Maya Angelou was gratified, but not surprised by her extraordinary fortune.
"I'm not modest," she told The Associated Press in 2013. "I have no modesty. Modesty is a learned behavior. But I do pray for humility, because humility comes from the inside out."
Her story awed millions. The young single mother who worked at strip clubs to earn a living later danced and sang on stages around the world. A black woman born poor wrote and recited the most popular presidential inaugural poem in history. A childhood victim of rape, shamed into silence, eventually told her story through one of the most widely read memoirs of the past few decades.
Angelou, a Renaissance woman and cultural pioneer, died on May 28 at her home in Winston-Salem, North Carolina, her son, Guy B. Johnson, said in a statement. The 86-year-old had been a professor of American studies at Wake Forest University since 1982.
"She lived a life as a teacher, activist, artist and human being. She was a warrior for equality, tolerance and peace," Johnson said.
Angelou had been set to appear this week at the Major League Baseball Beacon Awards Luncheon, but canceled in recent days citing an unspecified illness.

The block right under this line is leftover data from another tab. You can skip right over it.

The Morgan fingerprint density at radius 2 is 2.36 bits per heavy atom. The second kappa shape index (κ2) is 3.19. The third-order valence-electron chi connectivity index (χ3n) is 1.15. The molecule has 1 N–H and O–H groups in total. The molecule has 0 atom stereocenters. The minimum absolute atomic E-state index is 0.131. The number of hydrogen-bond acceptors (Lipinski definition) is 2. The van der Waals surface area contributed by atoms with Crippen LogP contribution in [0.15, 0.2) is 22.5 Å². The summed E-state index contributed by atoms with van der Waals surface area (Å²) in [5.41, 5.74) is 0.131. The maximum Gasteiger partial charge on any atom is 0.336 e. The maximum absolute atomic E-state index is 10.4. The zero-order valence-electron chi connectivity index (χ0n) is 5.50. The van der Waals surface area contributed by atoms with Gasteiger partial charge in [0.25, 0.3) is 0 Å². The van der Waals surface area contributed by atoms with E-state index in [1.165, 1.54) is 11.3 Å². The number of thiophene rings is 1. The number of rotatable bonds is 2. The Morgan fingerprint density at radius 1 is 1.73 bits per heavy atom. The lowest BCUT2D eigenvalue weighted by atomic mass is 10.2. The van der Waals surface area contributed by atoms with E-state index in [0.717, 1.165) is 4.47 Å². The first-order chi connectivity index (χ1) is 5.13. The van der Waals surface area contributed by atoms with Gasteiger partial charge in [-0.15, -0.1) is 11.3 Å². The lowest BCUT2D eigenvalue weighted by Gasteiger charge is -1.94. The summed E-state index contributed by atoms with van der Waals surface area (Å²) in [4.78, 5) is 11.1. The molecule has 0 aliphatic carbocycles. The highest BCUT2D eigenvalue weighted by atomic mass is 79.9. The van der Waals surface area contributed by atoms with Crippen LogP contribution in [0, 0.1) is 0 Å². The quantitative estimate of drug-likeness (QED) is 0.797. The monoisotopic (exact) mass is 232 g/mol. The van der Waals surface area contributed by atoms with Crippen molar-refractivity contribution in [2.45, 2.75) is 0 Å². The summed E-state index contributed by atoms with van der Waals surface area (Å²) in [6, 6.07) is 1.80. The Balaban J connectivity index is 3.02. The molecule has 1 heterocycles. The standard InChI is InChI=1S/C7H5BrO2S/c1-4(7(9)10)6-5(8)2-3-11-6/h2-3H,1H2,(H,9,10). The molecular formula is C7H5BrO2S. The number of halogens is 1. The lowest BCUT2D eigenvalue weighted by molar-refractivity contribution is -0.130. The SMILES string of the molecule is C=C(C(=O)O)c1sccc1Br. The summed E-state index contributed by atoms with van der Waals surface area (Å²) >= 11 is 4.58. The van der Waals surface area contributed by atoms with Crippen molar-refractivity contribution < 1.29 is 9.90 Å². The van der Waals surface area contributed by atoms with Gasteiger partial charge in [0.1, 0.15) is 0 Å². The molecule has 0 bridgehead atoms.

Tall and regal, with a deep, majestic voice, she was unforgettable whether encountered through sight, sound or the printed word. She was an actress, singer and dancer in the 1950s and 1960s and broke through as an author in 1970 with I Know Why the Caged Bird Sings, which became standard (and occasionally censored) reading and made Angelou one of the first black women to enjoy mainstream success. Caged Bird was the start of a multipart autobiography that continued through the decades and captured a life of hopeless obscurity and triumphant, kaleidoscopic fame.
The world was watching in 1993 when she read her cautiously hopeful "On the Pulse of the Morning" at President Bill Clinton's first inauguration. Her confident performance openly delighted Clinton and made publishing history by making a poem a best-seller, if not a critical favorite.
Chad Griffin, the president of the Human Rights Campaign, recalled that day: “I was only 19 years old and still very much in the closet, but Maya Angelou’s greatest gift was the ability to reach each and every person with her wisdom, the beauty of her language, and her simple insistence upon a better and more just world.”
Angelou was a longtime friend to the LGBT community and to HRC, the nation’s largest LGBT civil rights group, in particular. As far back as 2000, she spoke at an HRC dinner in Atlanta. Her books, poems, speeches and essays have long been — and doubtless will continue to be—a source of inspiration for LGBT people.
Addressing an audience in Florida in 1996, Angelou said, “I am gay. I am lesbian. I am black. I am white. I am Native American. I am Christian. I am Jew. I am Muslim.”
Griffin said, “Angelou has said that there is no greater agony than bearing an untold story inside of you. LGBT people know this truth well — and it is part of why so many in our community have looked to her as a hero for so long. For those of us whom Angelou inspired to tell our own stories and live our own truths, we will always miss her indispensible voice.”